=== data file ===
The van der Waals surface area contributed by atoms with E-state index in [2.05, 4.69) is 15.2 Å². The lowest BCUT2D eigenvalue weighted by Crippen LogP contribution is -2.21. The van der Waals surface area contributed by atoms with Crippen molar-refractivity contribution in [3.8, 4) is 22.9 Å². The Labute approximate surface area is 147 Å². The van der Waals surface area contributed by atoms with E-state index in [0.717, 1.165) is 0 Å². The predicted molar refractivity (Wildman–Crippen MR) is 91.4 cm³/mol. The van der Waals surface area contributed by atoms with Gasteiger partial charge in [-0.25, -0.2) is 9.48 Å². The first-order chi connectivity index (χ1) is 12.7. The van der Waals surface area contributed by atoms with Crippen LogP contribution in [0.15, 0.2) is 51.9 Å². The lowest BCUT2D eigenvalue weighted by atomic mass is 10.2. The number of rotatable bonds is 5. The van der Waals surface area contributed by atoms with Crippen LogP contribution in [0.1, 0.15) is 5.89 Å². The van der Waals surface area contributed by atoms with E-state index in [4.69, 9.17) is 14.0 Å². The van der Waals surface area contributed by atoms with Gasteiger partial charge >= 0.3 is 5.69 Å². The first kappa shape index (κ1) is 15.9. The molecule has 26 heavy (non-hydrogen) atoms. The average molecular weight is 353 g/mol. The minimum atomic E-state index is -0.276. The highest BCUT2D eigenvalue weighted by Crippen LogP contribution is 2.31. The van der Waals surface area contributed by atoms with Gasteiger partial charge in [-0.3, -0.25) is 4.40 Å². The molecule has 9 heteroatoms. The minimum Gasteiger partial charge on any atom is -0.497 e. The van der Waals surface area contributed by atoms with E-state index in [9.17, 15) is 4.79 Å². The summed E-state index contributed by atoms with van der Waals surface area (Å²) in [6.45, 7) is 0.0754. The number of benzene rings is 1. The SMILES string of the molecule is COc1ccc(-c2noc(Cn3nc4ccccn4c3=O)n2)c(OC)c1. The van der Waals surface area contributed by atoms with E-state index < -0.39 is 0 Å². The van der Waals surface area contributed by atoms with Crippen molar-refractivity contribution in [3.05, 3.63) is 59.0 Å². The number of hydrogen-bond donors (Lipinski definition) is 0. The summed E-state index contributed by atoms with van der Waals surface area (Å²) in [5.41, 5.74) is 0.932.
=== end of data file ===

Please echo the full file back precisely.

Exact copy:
The van der Waals surface area contributed by atoms with E-state index in [2.05, 4.69) is 15.2 Å². The lowest BCUT2D eigenvalue weighted by Crippen LogP contribution is -2.21. The van der Waals surface area contributed by atoms with Crippen molar-refractivity contribution in [3.8, 4) is 22.9 Å². The Labute approximate surface area is 147 Å². The van der Waals surface area contributed by atoms with E-state index in [0.717, 1.165) is 0 Å². The predicted molar refractivity (Wildman–Crippen MR) is 91.4 cm³/mol. The van der Waals surface area contributed by atoms with Gasteiger partial charge in [-0.25, -0.2) is 9.48 Å². The first-order chi connectivity index (χ1) is 12.7. The van der Waals surface area contributed by atoms with Crippen LogP contribution in [0.15, 0.2) is 51.9 Å². The lowest BCUT2D eigenvalue weighted by atomic mass is 10.2. The number of rotatable bonds is 5. The van der Waals surface area contributed by atoms with Crippen LogP contribution in [0.1, 0.15) is 5.89 Å². The van der Waals surface area contributed by atoms with E-state index in [4.69, 9.17) is 14.0 Å². The van der Waals surface area contributed by atoms with Gasteiger partial charge >= 0.3 is 5.69 Å². The first kappa shape index (κ1) is 15.9. The molecule has 26 heavy (non-hydrogen) atoms. The average molecular weight is 353 g/mol. The minimum atomic E-state index is -0.276. The highest BCUT2D eigenvalue weighted by Crippen LogP contribution is 2.31. The van der Waals surface area contributed by atoms with Gasteiger partial charge in [-0.3, -0.25) is 4.40 Å². The molecule has 9 heteroatoms. The minimum Gasteiger partial charge on any atom is -0.497 e. The van der Waals surface area contributed by atoms with E-state index in [9.17, 15) is 4.79 Å². The summed E-state index contributed by atoms with van der Waals surface area (Å²) in [6.45, 7) is 0.0754. The number of benzene rings is 1. The SMILES string of the molecule is COc1ccc(-c2noc(Cn3nc4ccccn4c3=O)n2)c(OC)c1. The van der Waals surface area contributed by atoms with E-state index < -0.39 is 0 Å². The van der Waals surface area contributed by atoms with Crippen molar-refractivity contribution in [3.05, 3.63) is 59.0 Å². The number of hydrogen-bond donors (Lipinski definition) is 0. The summed E-state index contributed by atoms with van der Waals surface area (Å²) in [5.41, 5.74) is 0.932.